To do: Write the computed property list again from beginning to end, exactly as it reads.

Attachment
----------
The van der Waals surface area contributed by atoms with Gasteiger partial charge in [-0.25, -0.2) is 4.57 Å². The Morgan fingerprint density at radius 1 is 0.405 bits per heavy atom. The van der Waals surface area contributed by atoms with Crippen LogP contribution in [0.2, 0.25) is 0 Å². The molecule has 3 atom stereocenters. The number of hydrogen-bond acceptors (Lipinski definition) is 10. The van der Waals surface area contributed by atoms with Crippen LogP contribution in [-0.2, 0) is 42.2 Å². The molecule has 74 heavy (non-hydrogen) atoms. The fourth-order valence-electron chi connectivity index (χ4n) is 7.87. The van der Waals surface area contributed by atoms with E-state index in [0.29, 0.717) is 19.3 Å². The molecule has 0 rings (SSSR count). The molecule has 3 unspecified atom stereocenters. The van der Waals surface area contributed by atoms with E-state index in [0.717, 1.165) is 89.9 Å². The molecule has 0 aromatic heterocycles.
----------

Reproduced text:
The van der Waals surface area contributed by atoms with Gasteiger partial charge in [-0.25, -0.2) is 4.57 Å². The Morgan fingerprint density at radius 1 is 0.405 bits per heavy atom. The van der Waals surface area contributed by atoms with Crippen LogP contribution in [0.2, 0.25) is 0 Å². The molecule has 3 atom stereocenters. The number of hydrogen-bond acceptors (Lipinski definition) is 10. The van der Waals surface area contributed by atoms with Crippen LogP contribution in [-0.2, 0) is 42.2 Å². The molecule has 74 heavy (non-hydrogen) atoms. The fourth-order valence-electron chi connectivity index (χ4n) is 7.87. The van der Waals surface area contributed by atoms with E-state index in [0.29, 0.717) is 19.3 Å². The molecule has 0 rings (SSSR count). The molecule has 3 unspecified atom stereocenters. The van der Waals surface area contributed by atoms with E-state index in [0.717, 1.165) is 89.9 Å². The molecule has 0 aromatic heterocycles.